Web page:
AccuWeather.com meteorologists report the summer of 2012 is in the running for one of the top three hottest summers in the past 60 years in the United States and southern Canada.
Temperatures in and are expected to span the 100 to 102 degrees spectrum this week.
Steven Root, certified consulting meteorologist and president and CEO of WeatherBank, Inc. has been examining hourly and daily temperatures in 59 hub cities dating back to Jan. 1, 1950, according to materials provided Wednesday by Alex Sosnowski, AccuWeather.com expert senior meteorologist.
WeatherBank is an AccuWeather, Inc., long-range forecasting and data partner.
Root computes the cooling degree days (CDD) for each city, each day of the year. Cooling degree days are the number of degrees that a day's average temperature is above 65 degrees. The period from May 15 to Sept. 15 is considered to be the air conditioning/cooling season for the United States and Canada.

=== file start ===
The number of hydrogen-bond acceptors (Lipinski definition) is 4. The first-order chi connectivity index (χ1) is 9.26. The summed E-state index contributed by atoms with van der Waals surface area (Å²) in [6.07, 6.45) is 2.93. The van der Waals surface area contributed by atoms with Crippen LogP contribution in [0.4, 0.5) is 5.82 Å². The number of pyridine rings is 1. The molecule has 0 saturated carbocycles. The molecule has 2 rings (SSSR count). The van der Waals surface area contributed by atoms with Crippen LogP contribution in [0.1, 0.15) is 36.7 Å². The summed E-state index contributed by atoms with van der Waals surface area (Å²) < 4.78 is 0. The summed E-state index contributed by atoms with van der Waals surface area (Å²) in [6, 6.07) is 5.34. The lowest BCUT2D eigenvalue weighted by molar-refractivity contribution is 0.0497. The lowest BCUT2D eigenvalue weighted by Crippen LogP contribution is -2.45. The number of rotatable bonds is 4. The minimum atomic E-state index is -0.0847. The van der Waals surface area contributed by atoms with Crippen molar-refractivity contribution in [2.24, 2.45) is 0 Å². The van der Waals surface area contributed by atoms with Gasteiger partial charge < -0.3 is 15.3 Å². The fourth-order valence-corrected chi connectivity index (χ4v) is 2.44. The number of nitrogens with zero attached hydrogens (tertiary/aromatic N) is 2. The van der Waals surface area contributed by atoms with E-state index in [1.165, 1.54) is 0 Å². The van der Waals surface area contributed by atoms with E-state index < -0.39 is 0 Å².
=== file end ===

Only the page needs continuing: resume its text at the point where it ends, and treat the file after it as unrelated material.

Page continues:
Root estimates this summer will finish up with 59,484 CDDs, based on what has happened so far and what is projected.
"The summer of 2012 is on pace to finish third hottest on the list of 62 summers since 1950, but is still in the running for number two or one on the list," Root told Sosnowski.
The hottest summer on Root's records was last year (2011) with 60,402 CDDs. The second hottest summer, according to Root, was 1951 with 60,078 CDDs. Comparatively, the coolest summer was 1965 with 43,337 CDDs.
Root's approximate 60-year average is 51,923 CDDs. The commonly used National Oceanic and Atmospheric Administration's (NOAA) most recent 30-year average is 53,933 CDDs. In the past 10 years, the average CDDs is 56,134.
"This tells you that the summers are trending hotter in the most recent decades and years for the U.S. and southern Canada as a whole," Root said.
According to AccuWeather.com's long-range forecasting department, headed by veteran meteorologist Paul Pastelok, "We expect more surges of heat to build out of the Plains and into the East in the coming weeks."